William Neilson Hall: Victoria Cross Recipient | The Canadian Encyclopedia


William Neilson Hall: Victoria Cross Recipient

The following article is an editorial written by The Canadian Encyclopedia staff. Editorials are not usually updated.

"For most conspicuous bravery or some daring or pre-eminent act of valour or self-sacrifice or extreme devotion to duty in the presence of the enemy." Such dry words to describe the courage and daring ascribed to the Victoria Cross (VC), the Commonwealth's highest decoration for bravery.

William Neilson Hall
Born in Horton Bluff, NS, Hall was the first black, the first Nova Scotian, and the first Canadian naval recipient of the Victoria Cross (courtesy Library and Archives Canada/C-18743).

William Neilson Hall, the son of former slaves, received the VC for his actions on behalf of the Crown during the Indian Mutiny. He was the first Canadian naval recipient, the first black and the first Nova Scotian to win the prestigious medal.

Hall was serving in the Far East aboard the HMS Shannon in June 1857 when the Sepoys of the Indian Army of the East India Company mutinied. The insurrection spread rapidly, fuelled by resentment against the colonizing British and sparked into flame by the rumour that the Sepoys' Enfield rifle cartridges were greased with the fat of pigs and cows. Contact with them would destroy the Mohammedan's purity and the Hindu caste.

Nearby British warships were dispatched to Indian ports, the Shannon to Calcutta, where the captain received orders to send men overland to Cawnpore and Lucknow.

Cawnpore, an important military post on the Ganges River, was guarded lightly by the British, its commander, Sir Hugh Wheeler, having faith in the loyalty of his Sepoy troops. The Cawnpore 2nd Cavalry mutinied on June 5. The Sepoys outnumbered the British and quickly gained the advantage. They killed every white person, believing that if all the whites were dead, the British would not retake the city. Help arrived too late.

The Lucknow garrison, under Sir Henry Lawrence, was surrounded by rebels. The British force there was prepared for battle and put up a good fight waiting for reinforcement. Relief columns fighting their way to the garrisons were badgered by Sepoy rebels. The "Shannon Brigade" made its way up the Ganges to Allahabad. They began the arduous overland journey on 2 September, dragging eight ship's guns to take back the garrisons, and suffered many losses. The guns proved useful for fighting their way forward. Each required six men to operate it; each man was numbered, beginning with the officer in charge. If that officer were killed or wounded, number two man would move up into his position, and so on. The system avoided confusion and kept the gun firing.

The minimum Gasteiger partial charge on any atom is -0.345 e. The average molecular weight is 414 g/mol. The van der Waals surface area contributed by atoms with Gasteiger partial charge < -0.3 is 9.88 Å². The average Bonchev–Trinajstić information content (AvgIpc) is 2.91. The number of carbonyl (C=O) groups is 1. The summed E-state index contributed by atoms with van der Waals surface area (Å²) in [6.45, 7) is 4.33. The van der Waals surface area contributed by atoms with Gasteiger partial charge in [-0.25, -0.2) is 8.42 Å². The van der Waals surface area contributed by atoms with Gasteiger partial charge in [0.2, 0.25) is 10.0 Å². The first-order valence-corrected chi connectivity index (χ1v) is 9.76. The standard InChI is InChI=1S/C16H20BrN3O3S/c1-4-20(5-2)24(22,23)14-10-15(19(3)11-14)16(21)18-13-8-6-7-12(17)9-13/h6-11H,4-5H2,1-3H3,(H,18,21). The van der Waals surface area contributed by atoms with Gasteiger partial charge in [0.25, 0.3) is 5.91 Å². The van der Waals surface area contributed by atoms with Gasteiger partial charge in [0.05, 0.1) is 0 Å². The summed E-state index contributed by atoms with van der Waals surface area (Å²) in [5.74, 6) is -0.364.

As the Shannon group advanced toward Cawnpore, the Sepoys' attacks intensified. The naval force was joined in Cawnpore by Sir Colin Campbell and his Highlanders. They began the treacherous 72-km trek to Lucknow, where the British soldiers, women and children had retreated to the Residency and were held down by the Sepoys. Escape was impossible with the narrows streets under rebel control.

They reached Lucknow in November. Campbell needed to take the outer walls and fight his way through the streets to reach the Residency. He launched the main attack from the southeast, where the mutineers' line was disrupted by the jungle. On the west of Lucknow stood a huge mosque, the Shah Najaf, from which issued a deadly hail of musket balls and grenades. The British had to take the mosque, but without scaling ladders and with a 6-metre wall to surmount, they had to breech the walls. They dragged the guns to within 350 metres of the wall, banging shell after shell at it, making little impact. The guns had to move closer.

The sailors dragged the guns up, sustaining heavy casualties in the process. The mosque walls were loopholed in such a way that the naval gunners were safe from fire at a certain point. But every shot from the big guns caused them to recoil back into the fire zone. Soon only Hall and one officer, Lt Thomas Young, who was wounded, were still standing to man their gun. Hall, now Number One on the gun, kept loading and firing, dragging it back after every recoil, over and over. Finally the wall was breached sufficiently to allow a number of Highlanders to scramble through and open the gate to admit the rest of the force. For his heroic actions that November 16, 1857, Hall was awarded the Victoria Cross. He served in the Royal Navy until 1876, then retired in Horton Bluff, NS, where he lived until his death.

In February 2010 Canada Post issued a commemorative stamp honouring Hall's VC.

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